THERMAL DECOMPOSITION OF CERTAIN INORGANIC TRINITRIDES
Journal of the American Chemical Society
I 195 ranged in distinct layers. Rarely were the gaps between these bands free from crystals. Liesegang' insists that silver chromate bands in gelatin only when defmite small quantities of acid are present. The great field opened by the use of basic gels leaves to this observation a rather limited application. Davis,2 in securing bands of colloidal mercury, argues that there must have been supersaturation with this same colloid. In this connection my experiments with bands of colloidal gold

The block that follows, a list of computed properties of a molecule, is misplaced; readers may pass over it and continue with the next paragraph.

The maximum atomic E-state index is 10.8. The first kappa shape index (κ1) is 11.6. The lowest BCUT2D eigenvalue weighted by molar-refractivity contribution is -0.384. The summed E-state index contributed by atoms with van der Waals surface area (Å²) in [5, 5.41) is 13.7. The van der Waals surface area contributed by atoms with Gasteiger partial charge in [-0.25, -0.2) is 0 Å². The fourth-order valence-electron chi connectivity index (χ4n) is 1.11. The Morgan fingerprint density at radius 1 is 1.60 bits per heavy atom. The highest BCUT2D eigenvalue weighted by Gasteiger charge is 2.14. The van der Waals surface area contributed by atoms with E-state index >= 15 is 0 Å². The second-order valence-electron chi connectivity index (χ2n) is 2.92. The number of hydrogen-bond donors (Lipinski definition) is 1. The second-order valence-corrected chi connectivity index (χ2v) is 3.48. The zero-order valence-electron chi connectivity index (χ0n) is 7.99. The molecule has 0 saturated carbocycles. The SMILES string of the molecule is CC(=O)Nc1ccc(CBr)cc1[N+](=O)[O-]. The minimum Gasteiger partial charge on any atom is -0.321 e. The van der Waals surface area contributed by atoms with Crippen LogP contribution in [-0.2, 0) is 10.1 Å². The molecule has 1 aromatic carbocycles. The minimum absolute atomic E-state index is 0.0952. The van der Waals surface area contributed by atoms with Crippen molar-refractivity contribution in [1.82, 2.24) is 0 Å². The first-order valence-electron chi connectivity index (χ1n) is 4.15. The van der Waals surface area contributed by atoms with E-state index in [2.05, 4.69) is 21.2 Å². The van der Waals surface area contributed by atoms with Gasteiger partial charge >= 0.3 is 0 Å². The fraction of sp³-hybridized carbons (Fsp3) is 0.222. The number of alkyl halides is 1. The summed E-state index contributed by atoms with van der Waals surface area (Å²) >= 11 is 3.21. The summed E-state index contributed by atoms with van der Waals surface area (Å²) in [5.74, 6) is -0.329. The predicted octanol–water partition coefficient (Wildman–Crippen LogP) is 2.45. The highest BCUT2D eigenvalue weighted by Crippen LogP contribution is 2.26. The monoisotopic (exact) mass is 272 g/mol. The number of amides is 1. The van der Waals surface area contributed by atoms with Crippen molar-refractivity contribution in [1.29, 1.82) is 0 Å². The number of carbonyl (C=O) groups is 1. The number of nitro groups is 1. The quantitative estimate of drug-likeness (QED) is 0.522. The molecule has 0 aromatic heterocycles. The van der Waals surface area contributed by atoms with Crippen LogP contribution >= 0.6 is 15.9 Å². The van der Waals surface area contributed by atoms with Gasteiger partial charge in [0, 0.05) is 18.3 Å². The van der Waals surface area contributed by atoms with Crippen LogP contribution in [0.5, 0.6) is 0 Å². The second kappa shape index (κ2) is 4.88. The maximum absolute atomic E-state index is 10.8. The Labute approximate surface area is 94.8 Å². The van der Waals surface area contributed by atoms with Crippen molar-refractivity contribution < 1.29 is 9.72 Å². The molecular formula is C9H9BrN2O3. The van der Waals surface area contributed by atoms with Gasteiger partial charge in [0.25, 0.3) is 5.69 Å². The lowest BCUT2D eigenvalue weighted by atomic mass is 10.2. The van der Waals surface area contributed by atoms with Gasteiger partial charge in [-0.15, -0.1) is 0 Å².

... colloidal gold might be studied. Throughout the red-blue-green bands of colloidal gold and the gaps as well were countless, gleaming, yellow crystals of gold. Liesegang's "dead space" experimenta confirms the theory advanced in this paper. He filled a glass tube (open a t both ends) with gelatin containing 10% o f sodium chloride. This tube was then immersed in a solution of silver nitrate which diffused into the gel from both ends of the tube precipitating silver chloride in two bands. However, these two bands of silver chloride did not meet in the middle of the tube. A clear dead space remaining in the center of the tube contained no sodium chloride at all. The salt originally there had diffused away in opposite directions. A dead space was not formed when a gel oontaining a nondiffusing substance such as albumin was immersed in metaphosphoric acid, Those who do not accept the theory I have advanced will, a t least, find in the experimental evidence new and superior methods for investigating the problem. OBZRLIN, OHIO.